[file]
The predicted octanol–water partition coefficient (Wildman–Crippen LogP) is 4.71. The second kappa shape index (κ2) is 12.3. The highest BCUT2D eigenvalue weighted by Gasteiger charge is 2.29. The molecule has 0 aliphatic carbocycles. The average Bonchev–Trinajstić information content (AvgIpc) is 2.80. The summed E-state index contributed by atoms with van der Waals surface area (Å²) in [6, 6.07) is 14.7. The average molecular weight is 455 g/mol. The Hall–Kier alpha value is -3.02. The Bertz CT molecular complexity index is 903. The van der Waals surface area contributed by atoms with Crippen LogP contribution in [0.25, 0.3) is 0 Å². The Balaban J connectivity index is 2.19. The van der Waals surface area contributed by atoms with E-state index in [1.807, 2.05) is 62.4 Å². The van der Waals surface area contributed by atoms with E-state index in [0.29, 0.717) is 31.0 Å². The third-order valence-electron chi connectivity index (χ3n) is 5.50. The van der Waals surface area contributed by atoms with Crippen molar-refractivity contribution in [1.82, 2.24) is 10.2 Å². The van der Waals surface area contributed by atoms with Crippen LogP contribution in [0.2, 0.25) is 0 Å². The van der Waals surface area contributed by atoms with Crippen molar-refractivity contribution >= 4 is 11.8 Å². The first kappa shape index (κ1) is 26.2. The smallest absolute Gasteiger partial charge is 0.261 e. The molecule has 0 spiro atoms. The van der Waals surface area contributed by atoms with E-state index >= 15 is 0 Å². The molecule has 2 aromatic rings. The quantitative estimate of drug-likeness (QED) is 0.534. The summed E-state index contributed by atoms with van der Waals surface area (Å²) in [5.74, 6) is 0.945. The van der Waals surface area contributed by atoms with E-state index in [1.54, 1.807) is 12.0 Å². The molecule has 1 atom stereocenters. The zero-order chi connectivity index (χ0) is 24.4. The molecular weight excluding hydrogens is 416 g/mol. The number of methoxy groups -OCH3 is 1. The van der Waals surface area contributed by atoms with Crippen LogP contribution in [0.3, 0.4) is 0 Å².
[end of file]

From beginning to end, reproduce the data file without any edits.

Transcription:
The predicted octanol–water partition coefficient (Wildman–Crippen LogP) is 4.71. The second kappa shape index (κ2) is 12.3. The highest BCUT2D eigenvalue weighted by Gasteiger charge is 2.29. The molecule has 0 aliphatic carbocycles. The average Bonchev–Trinajstić information content (AvgIpc) is 2.80. The summed E-state index contributed by atoms with van der Waals surface area (Å²) in [6, 6.07) is 14.7. The average molecular weight is 455 g/mol. The Hall–Kier alpha value is -3.02. The Bertz CT molecular complexity index is 903. The van der Waals surface area contributed by atoms with Crippen LogP contribution in [0.25, 0.3) is 0 Å². The Balaban J connectivity index is 2.19. The van der Waals surface area contributed by atoms with E-state index in [1.807, 2.05) is 62.4 Å². The van der Waals surface area contributed by atoms with E-state index in [0.29, 0.717) is 31.0 Å². The third-order valence-electron chi connectivity index (χ3n) is 5.50. The van der Waals surface area contributed by atoms with Crippen molar-refractivity contribution in [1.82, 2.24) is 10.2 Å². The van der Waals surface area contributed by atoms with Crippen LogP contribution in [0.2, 0.25) is 0 Å². The van der Waals surface area contributed by atoms with Crippen molar-refractivity contribution >= 4 is 11.8 Å². The first kappa shape index (κ1) is 26.2. The smallest absolute Gasteiger partial charge is 0.261 e. The molecule has 0 spiro atoms. The van der Waals surface area contributed by atoms with E-state index >= 15 is 0 Å². The molecule has 2 aromatic rings. The quantitative estimate of drug-likeness (QED) is 0.534. The summed E-state index contributed by atoms with van der Waals surface area (Å²) in [5.74, 6) is 0.945. The van der Waals surface area contributed by atoms with E-state index in [1.54, 1.807) is 12.0 Å². The molecule has 1 atom stereocenters. The zero-order chi connectivity index (χ0) is 24.4. The molecular weight excluding hydrogens is 416 g/mol. The number of methoxy groups -OCH3 is 1. The van der Waals surface area contributed by atoms with Crippen LogP contribution in [0.3, 0.4) is 0 Å².